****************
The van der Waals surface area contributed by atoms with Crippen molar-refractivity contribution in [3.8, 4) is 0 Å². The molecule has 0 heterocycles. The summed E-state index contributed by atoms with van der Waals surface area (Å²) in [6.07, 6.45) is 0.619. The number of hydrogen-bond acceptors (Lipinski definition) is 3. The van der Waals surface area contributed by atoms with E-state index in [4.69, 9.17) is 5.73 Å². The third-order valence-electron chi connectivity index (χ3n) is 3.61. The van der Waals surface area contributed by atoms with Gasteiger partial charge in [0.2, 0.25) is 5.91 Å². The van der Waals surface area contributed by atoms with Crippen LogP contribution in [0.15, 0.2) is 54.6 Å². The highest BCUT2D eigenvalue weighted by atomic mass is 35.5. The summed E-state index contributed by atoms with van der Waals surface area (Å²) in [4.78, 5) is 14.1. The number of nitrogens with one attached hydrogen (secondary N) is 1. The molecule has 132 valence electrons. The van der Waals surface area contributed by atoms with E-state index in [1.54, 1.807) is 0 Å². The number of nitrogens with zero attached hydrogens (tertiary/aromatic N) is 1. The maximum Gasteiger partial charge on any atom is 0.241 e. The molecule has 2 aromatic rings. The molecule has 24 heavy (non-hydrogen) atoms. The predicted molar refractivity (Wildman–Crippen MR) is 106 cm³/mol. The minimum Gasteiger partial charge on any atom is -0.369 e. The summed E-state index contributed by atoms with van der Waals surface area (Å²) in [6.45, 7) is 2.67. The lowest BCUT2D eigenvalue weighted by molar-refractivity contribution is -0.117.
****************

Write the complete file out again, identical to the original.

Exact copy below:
The van der Waals surface area contributed by atoms with Crippen molar-refractivity contribution in [3.8, 4) is 0 Å². The molecule has 0 heterocycles. The summed E-state index contributed by atoms with van der Waals surface area (Å²) in [6.07, 6.45) is 0.619. The number of hydrogen-bond acceptors (Lipinski definition) is 3. The van der Waals surface area contributed by atoms with E-state index in [4.69, 9.17) is 5.73 Å². The third-order valence-electron chi connectivity index (χ3n) is 3.61. The van der Waals surface area contributed by atoms with Gasteiger partial charge in [0.2, 0.25) is 5.91 Å². The van der Waals surface area contributed by atoms with Crippen LogP contribution in [0.15, 0.2) is 54.6 Å². The highest BCUT2D eigenvalue weighted by atomic mass is 35.5. The summed E-state index contributed by atoms with van der Waals surface area (Å²) in [4.78, 5) is 14.1. The number of nitrogens with one attached hydrogen (secondary N) is 1. The molecule has 132 valence electrons. The van der Waals surface area contributed by atoms with E-state index in [1.54, 1.807) is 0 Å². The number of nitrogens with zero attached hydrogens (tertiary/aromatic N) is 1. The maximum Gasteiger partial charge on any atom is 0.241 e. The molecule has 2 aromatic rings. The molecule has 24 heavy (non-hydrogen) atoms. The predicted molar refractivity (Wildman–Crippen MR) is 106 cm³/mol. The minimum Gasteiger partial charge on any atom is -0.369 e. The summed E-state index contributed by atoms with van der Waals surface area (Å²) in [6.45, 7) is 2.67. The lowest BCUT2D eigenvalue weighted by molar-refractivity contribution is -0.117.